Super rugby, super action, super (confusing) system

Passing the test: With some stunning performances for the Lions, Elton Jantjies has shown he is ready to take on the role of Springbok flyhalf. (Sydney Seshibedi/Gallo/Getty)

Passing the test: With some stunning performances for the Lions, Elton Jantjies has shown he is ready to take on the role of Springbok flyhalf. (Sydney Seshibedi/Gallo/Getty)

About halfway through log play in this year’s Super Rugby competition, the contenders have begun to emerge. If the play-offs were to begin next week there would be a few anomalies, however. The sole Australian representative would be the Brumbies, whereas no fewer than four New Zealand sides would make it through: the Chiefs, Crusaders, Hurricanes and Highlanders.

Lopsided though that may seem, it tells a tale about the balance of power in the Antipodes. All four of the Kiwi sides have more points than the Brumbies’ 21, and the next best Australian team is the Rebels on 17 points. In the complex system chosen by Super Rugby, however, the Brumbies would get to host a home quarterfinal in Canberra, but only the Chiefs would get one on the other side of the Tasman.

If the end of log play came now, the Stormers and Lions would have home quarterfinals, and the Bulls would fly overseas despite having more log points (and a better points difference) than the Lions. Now it starts to get complicated, because the quarterfinal fixtures are settled by overall log positions, despite those positions having been utterly irrelevant during conference play. So first plays eighth, second plays seventh and so on.

If it were to happen next week, it would look like this: Chiefs v Bulls, Stormers v Highlanders, Lions v Hurricanes and Brumbies v Crusaders.

The Crusaders would have to travel despite having won six games to the five of the Brumbies and having a full six log points advantage over their quarterfinal opponents. Try explaining that one away before you start worrying about injustice for the South African sides.

And the “irrelevant” (yet not) log standings subsequently determine who plays whom and where in both the semifinals and final. It turns out that all the emphasis on winning your conference is less important than making sure your log points propel you to the top of the overall standings. Exactly as has always been the case, in fact.

All the smoke and mirrors come down to one important factor: the best team (that is, the one that tops the combined log) only has an advantage as long as it keeps winning in the playoffs. If it happens to lose to the eighth-placed team at the quarterfinal stage, all the effort of 15 games in four months comes to naught. It may well be said that therein lies the allure of organised sport, but it seems unduly harsh, nevertheless.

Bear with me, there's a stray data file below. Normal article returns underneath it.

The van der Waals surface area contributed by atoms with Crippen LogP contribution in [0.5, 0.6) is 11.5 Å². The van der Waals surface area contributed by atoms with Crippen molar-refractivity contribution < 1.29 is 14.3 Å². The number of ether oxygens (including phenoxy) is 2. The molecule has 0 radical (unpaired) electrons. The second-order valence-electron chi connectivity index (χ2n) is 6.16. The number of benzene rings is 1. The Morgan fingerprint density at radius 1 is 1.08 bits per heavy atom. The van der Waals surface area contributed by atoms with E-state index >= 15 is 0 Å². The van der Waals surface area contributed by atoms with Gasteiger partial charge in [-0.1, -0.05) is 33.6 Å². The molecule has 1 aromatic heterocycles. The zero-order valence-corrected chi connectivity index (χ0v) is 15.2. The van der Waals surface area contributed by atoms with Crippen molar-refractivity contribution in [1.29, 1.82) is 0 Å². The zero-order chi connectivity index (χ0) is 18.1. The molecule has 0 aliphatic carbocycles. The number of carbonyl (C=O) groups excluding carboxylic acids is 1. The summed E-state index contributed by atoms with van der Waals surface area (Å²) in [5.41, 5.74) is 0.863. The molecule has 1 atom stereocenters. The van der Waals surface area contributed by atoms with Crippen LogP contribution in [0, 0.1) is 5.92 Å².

Perhaps it is better to live in the moment, to celebrate the great and the good as they happen, and to ignore the effect that victories and defeats have on the ranking system. In that case, the match between the Lions and the Stormers at Ellis Park last week should be seen for what it was: one of the very best games played by rival South African sides for many years.

It is hard to believe that the callow youth who was chased away to Japan after a moribund season with the Stormers in 2013 has matured into the man who ran the match for the Lions. Elton Jantjies always had talent, but no one was quite sure about his desire. Just another Earl Rose, we were told. They’re not saying that now.

The best that can be asked of a flyhalf is that he controls the big moments in a game. Jantjies was made to look like a Charlie by Siya Kolisi’s sidestep that created the Stormers’ try. He missed a few tackles. But he created a try for Ruan Combrinck with a deft flick of the left boot and then a pinpoint miss-pass off the left hand.

Then, with time running out, he entered that time capsule inhabited by special players, stopped the clock from turning and dropped a goal while everyone else was hitting each other. If Jantjies is not the first-choice flyhalf for the Springboks come June, it can only be because of injury.

It’s not as though Jantjies had an armchair ride on Saturday. The Lions pack met its match in the Stormers’ mighty eight, and Ross Cronje’s service at scrumhalf lacks the snap of Faf de Klerk. When the latter appeared for the final quarter, the difference was plain to see.

De Klerk’s try from a tap penalty was outrageous; the Stormers defenders watched him as we might imagine Goliath watched David load a stone into his sling. And the result was the same.

The moral of the story should be taken to heart by new Springbok coach Allister Coetzee, another vertically challenged scrumhalf like De Klerk. If you’re good enough, you’re big enough. Indeed, the contest in Johannesburg proved that there is far more to South African rugby than bash, bash, bash, subdue and penetrate. The respective coaches should be applauded for their willingness to break the mould.

It would be encouraging to think that such adventurous play will filter down. The Currie Cup has begun and for the six major unions it is the perfect way to keep fringe players active and to ease others back from injury. With the spotlight elsewhere, the chance exists for an entirely new rugby template to emerge in this country, one that owes little to the past and much to the dream of a nonracial future.Passing the test: With some stunning performances for the Lions, Elton Jantjies has shown he is ready to take on the role of Springbok flyhalf. Photo: Sydney Seshibedi/Gallo Images/Getty Images



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